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Monday 18th of December 2017

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The Syro Malabar Church

The Syro-Malabar Church is an Apostolic Church which traces its origin to the Apostolate of St. Thomas who, according to the tradition, landed at Cranganore in 52 AD and founded seven Christian communities at Palayur, Cranganore, Kokkamangalam, Kottakavu (Parur), Quilon, Niranam, and Chayal [1]. He was martyred in 72 A.D. by a fanatic at Little Mount (near Madras) and his body was brought to Mylapore (near Madras) and was buried there. His tomb is venerated until this day [2].

It is one of the 22 sui iuris Oriental Churches in Catholic Communion with its own particular characteristics expressed in worship, spirituality, theology and disciplinary laws. The early Christian community in India was known as St. Thomas Christians. In the course of history this Church entered into life-relation with the Christian communities which came to be known as the East Syrian Church. This relationship made the Thomas Christians share the liturgical, spiritual and other ecclesiastical traditions with the East Syrian Church. At the same time St. Thomas Christians kept their distinctive character especially in Church administration and socio-cultural and ascetico-spiritual life [3].

As a Church that existed outside the Roman Empire, the Church of the St. Thomas Christians had little contact with the Rome or the other Churches within the Empire. At the same time it maintained communion with. the Church of Rome through the Church in the Persian Empire, which later became known as the East Syrian or Chaldean Church. It is believed that Christianity in the Persian Empire was introduced by the disciples of St. Thomas. It seems that the Christians in India had contact with these Christians of the Persian Empire from very early times. Given the commercial traffic across India in those days such contact could easily have been made.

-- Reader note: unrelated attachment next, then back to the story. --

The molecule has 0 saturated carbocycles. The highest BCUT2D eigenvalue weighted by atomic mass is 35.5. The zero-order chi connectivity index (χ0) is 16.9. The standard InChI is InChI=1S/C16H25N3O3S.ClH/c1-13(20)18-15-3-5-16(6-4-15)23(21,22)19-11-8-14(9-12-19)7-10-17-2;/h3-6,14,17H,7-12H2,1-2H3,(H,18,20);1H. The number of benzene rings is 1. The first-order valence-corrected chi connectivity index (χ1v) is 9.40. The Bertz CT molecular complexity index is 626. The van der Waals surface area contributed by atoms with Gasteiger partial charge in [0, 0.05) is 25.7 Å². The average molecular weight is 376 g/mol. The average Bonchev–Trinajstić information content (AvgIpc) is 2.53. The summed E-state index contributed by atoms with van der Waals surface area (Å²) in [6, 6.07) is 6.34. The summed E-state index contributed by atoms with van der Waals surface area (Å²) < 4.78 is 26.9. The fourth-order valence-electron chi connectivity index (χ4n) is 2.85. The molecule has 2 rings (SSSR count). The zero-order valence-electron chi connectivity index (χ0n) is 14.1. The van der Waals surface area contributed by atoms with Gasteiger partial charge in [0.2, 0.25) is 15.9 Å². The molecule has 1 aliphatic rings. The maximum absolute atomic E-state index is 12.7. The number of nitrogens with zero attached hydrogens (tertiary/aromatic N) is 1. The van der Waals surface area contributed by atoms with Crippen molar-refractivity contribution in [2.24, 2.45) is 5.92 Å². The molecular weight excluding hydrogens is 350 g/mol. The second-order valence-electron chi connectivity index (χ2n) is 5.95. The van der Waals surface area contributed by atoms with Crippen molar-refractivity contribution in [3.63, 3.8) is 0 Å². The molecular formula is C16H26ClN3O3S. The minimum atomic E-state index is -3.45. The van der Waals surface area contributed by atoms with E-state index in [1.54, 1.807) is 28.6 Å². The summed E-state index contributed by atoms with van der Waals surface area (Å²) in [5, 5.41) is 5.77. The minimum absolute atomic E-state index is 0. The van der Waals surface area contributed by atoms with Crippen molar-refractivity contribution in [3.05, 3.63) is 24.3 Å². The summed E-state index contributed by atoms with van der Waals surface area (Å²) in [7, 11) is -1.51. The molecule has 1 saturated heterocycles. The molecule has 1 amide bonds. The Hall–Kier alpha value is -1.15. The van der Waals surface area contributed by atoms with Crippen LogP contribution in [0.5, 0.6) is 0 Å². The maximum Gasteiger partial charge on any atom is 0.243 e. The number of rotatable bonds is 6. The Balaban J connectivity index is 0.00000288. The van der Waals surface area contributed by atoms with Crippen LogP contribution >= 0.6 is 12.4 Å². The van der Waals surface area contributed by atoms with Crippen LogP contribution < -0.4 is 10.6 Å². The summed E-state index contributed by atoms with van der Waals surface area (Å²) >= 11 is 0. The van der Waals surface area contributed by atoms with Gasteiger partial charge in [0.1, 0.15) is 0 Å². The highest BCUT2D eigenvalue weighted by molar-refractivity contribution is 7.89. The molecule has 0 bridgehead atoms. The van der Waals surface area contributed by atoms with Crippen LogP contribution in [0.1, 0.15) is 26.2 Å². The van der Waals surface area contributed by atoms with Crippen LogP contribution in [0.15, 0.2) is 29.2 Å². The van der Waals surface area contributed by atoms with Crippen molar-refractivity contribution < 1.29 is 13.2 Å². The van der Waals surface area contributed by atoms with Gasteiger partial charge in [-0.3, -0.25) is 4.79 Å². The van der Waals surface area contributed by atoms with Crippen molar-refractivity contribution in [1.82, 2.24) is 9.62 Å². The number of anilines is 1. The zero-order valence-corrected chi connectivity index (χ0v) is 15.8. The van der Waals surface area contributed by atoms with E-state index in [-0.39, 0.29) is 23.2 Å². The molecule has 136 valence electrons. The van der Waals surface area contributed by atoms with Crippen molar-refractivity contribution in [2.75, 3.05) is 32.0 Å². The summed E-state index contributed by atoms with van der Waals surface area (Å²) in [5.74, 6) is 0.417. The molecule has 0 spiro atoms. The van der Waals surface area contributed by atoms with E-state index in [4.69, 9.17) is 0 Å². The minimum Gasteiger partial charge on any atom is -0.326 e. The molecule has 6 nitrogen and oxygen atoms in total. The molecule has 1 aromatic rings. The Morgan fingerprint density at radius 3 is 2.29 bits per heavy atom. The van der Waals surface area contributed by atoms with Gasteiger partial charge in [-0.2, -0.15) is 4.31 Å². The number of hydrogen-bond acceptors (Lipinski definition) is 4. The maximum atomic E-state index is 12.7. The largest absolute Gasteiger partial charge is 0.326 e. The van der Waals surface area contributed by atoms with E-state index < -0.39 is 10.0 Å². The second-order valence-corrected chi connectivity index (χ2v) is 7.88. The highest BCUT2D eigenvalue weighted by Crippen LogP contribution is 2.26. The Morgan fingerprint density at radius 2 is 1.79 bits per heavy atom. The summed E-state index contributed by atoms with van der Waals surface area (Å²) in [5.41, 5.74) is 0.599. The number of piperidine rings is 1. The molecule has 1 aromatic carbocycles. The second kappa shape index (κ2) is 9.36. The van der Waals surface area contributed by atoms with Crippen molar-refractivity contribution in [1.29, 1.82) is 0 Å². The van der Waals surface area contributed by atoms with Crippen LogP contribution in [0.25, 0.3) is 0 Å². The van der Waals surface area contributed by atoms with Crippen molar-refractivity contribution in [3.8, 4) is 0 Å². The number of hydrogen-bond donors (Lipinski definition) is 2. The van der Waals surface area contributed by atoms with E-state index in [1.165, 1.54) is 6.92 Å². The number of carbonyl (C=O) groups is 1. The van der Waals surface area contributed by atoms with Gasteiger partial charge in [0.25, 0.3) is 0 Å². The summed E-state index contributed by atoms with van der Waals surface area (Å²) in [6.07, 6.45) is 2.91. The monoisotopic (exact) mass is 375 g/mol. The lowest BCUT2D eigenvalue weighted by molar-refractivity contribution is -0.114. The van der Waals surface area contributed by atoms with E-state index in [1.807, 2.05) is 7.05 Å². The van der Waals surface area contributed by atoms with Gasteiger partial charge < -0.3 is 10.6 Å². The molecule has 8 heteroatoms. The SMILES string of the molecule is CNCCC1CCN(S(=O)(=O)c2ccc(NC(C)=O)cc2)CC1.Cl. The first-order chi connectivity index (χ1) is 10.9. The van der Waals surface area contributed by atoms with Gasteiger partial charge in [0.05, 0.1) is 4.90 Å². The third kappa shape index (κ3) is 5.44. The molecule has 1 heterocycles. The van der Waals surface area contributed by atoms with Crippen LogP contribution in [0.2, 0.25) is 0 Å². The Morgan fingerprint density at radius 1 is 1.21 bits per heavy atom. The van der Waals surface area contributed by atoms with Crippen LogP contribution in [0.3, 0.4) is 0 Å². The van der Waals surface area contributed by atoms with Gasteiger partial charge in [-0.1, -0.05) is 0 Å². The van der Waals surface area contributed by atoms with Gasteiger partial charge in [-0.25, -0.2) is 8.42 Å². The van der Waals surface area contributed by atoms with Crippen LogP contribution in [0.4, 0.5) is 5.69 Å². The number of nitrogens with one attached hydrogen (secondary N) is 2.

In the middle of the 4th century, a group of Christians from these communities under the leadership of a merchant named Thomas of Kinai migrated to the southern parts of India known as Kerala now. The descendants of the latter group are called Southists and the descendants of the former group, Northists.

Both of them belong to the Syro-Malabar Church, but live as two separate communities, each with their own diocese and parishes. From at least the 8th century until the 16th century the Bishops of the Syro-Malabar Church were sent from the East Syrian Church having been appointed by the Patriarch of the East Syrian Church.

Because of the Portuguese colonization of parts of India in he early 16th century and of the consequent ecclesiastical arrangements, from 1600 onwards, European Bishops from the Latin Church were appointed by the Pope to govern the St. Thomas Christians. Their rule ended in 1896, in which year indigenous Bishops from among the St. Thomas Christians were appointed to the now-styled "Syro-Malabar Church". The Church was now raised to the dignity of a major archiepiscopal church. It currently has twenty five dioceses in India and a diocese in Chicago. It also runs different mission centres in different nations. The total number of Syro-Malabar Catholics is large and they live all over the world. This Church is blessed with many vocations to priesthood and the religious life, who witness to Christ all over the world.